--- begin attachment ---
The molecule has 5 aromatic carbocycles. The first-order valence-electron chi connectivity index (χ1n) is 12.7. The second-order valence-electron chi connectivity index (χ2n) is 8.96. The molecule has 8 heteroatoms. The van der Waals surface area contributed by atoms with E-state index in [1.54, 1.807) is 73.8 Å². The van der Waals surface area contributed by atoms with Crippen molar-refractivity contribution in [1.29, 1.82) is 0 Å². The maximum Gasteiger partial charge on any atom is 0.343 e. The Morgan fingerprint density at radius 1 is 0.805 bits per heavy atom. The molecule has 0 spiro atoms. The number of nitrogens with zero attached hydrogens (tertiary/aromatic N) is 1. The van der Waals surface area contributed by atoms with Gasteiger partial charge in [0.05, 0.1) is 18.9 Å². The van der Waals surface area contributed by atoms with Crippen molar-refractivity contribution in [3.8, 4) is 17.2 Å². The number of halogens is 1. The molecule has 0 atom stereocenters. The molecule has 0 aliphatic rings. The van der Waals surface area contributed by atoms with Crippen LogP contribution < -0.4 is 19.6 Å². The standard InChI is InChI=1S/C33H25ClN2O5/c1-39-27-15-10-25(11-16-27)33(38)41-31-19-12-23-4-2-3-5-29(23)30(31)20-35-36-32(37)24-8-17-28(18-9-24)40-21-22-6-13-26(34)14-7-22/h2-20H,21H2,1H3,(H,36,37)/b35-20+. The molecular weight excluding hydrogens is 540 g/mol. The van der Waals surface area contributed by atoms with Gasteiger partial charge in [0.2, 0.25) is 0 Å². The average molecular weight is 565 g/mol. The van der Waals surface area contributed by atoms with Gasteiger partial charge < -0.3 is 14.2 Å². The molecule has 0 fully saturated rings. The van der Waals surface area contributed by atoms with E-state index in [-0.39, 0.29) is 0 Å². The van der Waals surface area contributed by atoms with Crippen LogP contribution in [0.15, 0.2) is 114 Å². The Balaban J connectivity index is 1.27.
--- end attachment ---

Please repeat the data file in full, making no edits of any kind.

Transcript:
The molecule has 5 aromatic carbocycles. The first-order valence-electron chi connectivity index (χ1n) is 12.7. The second-order valence-electron chi connectivity index (χ2n) is 8.96. The molecule has 8 heteroatoms. The van der Waals surface area contributed by atoms with E-state index in [1.54, 1.807) is 73.8 Å². The van der Waals surface area contributed by atoms with Crippen molar-refractivity contribution in [1.29, 1.82) is 0 Å². The maximum Gasteiger partial charge on any atom is 0.343 e. The Morgan fingerprint density at radius 1 is 0.805 bits per heavy atom. The molecule has 0 spiro atoms. The number of nitrogens with zero attached hydrogens (tertiary/aromatic N) is 1. The van der Waals surface area contributed by atoms with Gasteiger partial charge in [0.05, 0.1) is 18.9 Å². The van der Waals surface area contributed by atoms with Crippen molar-refractivity contribution in [3.8, 4) is 17.2 Å². The number of halogens is 1. The molecule has 0 atom stereocenters. The molecule has 0 aliphatic rings. The van der Waals surface area contributed by atoms with Crippen LogP contribution < -0.4 is 19.6 Å². The standard InChI is InChI=1S/C33H25ClN2O5/c1-39-27-15-10-25(11-16-27)33(38)41-31-19-12-23-4-2-3-5-29(23)30(31)20-35-36-32(37)24-8-17-28(18-9-24)40-21-22-6-13-26(34)14-7-22/h2-20H,21H2,1H3,(H,36,37)/b35-20+. The molecular weight excluding hydrogens is 540 g/mol. The van der Waals surface area contributed by atoms with Gasteiger partial charge in [0.2, 0.25) is 0 Å². The average molecular weight is 565 g/mol. The van der Waals surface area contributed by atoms with Gasteiger partial charge < -0.3 is 14.2 Å². The molecule has 0 fully saturated rings. The van der Waals surface area contributed by atoms with E-state index in [-0.39, 0.29) is 0 Å². The van der Waals surface area contributed by atoms with Crippen LogP contribution in [0.15, 0.2) is 114 Å². The Balaban J connectivity index is 1.27.